BackgroundThis is a study of two Canadian instruments called CAPE “Children`s Assessment of Participation and Enjoyment” and PAC “Preferences for Activities of Children”. Our purpose was not to gain external validation, but to look at positive and negative aspects of these instruments by exploring the benefits of using them in clinical work at Beitostølen Helsesportsenter (BHSS).
Material and methodWe used both these instruments on six children who where at a habilitation stay at BHSS. Our informants were both boys and girls with different diagnosis, ranging from 7 to 18 years old. The information we got from this research was systematically analyzed and used to get more knowledge about the benefits of these instruments in clinical work.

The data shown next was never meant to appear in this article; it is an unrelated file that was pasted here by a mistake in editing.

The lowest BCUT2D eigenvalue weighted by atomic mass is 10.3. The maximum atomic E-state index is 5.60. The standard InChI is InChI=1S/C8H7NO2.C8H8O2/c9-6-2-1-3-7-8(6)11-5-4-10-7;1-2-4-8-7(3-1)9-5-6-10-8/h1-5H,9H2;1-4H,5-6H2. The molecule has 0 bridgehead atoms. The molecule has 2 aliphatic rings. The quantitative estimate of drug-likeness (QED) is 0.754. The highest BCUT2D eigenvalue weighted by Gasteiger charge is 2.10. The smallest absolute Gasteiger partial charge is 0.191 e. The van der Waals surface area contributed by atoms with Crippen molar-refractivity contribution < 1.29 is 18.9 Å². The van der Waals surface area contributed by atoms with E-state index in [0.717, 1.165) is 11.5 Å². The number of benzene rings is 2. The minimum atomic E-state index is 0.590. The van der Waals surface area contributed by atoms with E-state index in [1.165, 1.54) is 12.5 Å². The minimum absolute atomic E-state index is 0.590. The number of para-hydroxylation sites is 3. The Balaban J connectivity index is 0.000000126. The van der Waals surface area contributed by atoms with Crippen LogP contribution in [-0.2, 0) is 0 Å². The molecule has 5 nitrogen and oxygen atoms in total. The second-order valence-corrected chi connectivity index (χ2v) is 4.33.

Results and ConclusionBoth instruments were easy to use and understand for the children and for us as interviewers. By using CAPE we got almost a complete picture of the children’s leisure activities. The challenge is that the “interview based” method requires a lot of time. The “self- administered” method will probably require less time, but since we have not explored this method, we don’t know if it would give us the same results as the “interviewed based” method. PAC gives us knowledge about the children’s preferations for leisure activities. It is important that children participate in leisure activities based on their own interests. This will increase their motivation and sense of coping. These instruments can give interesting and valuable information that can be useful in the clinical work at BHSS. The instruments are not translated to Norwegian, and there are several cultural and lingual barriers to cross before the instruments are ready to be used in clinical work in Norway.